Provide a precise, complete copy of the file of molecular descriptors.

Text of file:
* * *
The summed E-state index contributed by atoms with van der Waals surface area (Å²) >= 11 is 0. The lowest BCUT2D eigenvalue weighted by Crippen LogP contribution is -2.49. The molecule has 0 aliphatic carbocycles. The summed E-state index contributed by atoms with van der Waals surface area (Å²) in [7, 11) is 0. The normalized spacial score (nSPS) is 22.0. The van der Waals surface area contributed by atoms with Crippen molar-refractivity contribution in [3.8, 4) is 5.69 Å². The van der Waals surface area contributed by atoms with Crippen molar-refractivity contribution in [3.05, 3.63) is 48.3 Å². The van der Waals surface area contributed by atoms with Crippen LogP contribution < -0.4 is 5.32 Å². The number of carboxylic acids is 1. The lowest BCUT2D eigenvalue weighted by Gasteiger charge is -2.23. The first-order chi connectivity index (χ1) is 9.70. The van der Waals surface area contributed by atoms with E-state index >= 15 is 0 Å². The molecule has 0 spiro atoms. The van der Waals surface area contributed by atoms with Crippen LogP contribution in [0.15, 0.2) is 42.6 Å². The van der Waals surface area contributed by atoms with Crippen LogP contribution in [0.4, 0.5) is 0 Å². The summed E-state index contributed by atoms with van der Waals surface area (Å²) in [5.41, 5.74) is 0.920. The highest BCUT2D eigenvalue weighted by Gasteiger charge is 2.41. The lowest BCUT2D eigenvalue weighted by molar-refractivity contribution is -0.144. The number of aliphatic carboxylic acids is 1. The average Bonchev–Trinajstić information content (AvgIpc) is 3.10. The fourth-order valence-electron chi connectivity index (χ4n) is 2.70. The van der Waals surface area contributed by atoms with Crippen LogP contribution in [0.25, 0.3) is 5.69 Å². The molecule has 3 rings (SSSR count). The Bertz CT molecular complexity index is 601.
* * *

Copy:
The summed E-state index contributed by atoms with van der Waals surface area (Å²) >= 11 is 0. The lowest BCUT2D eigenvalue weighted by Crippen LogP contribution is -2.49. The molecule has 0 aliphatic carbocycles. The summed E-state index contributed by atoms with van der Waals surface area (Å²) in [7, 11) is 0. The normalized spacial score (nSPS) is 22.0. The van der Waals surface area contributed by atoms with Crippen molar-refractivity contribution in [3.8, 4) is 5.69 Å². The van der Waals surface area contributed by atoms with Crippen molar-refractivity contribution in [3.05, 3.63) is 48.3 Å². The van der Waals surface area contributed by atoms with Crippen LogP contribution < -0.4 is 5.32 Å². The number of carboxylic acids is 1. The lowest BCUT2D eigenvalue weighted by Gasteiger charge is -2.23. The first-order chi connectivity index (χ1) is 9.70. The van der Waals surface area contributed by atoms with E-state index >= 15 is 0 Å². The molecule has 0 spiro atoms. The van der Waals surface area contributed by atoms with Crippen LogP contribution in [0.15, 0.2) is 42.6 Å². The van der Waals surface area contributed by atoms with Crippen LogP contribution in [0.4, 0.5) is 0 Å². The summed E-state index contributed by atoms with van der Waals surface area (Å²) in [5.41, 5.74) is 0.920. The highest BCUT2D eigenvalue weighted by Gasteiger charge is 2.41. The lowest BCUT2D eigenvalue weighted by molar-refractivity contribution is -0.144. The number of aliphatic carboxylic acids is 1. The average Bonchev–Trinajstić information content (AvgIpc) is 3.10. The fourth-order valence-electron chi connectivity index (χ4n) is 2.70. The van der Waals surface area contributed by atoms with Crippen LogP contribution in [0.25, 0.3) is 5.69 Å². The molecule has 3 rings (SSSR count). The Bertz CT molecular complexity index is 601.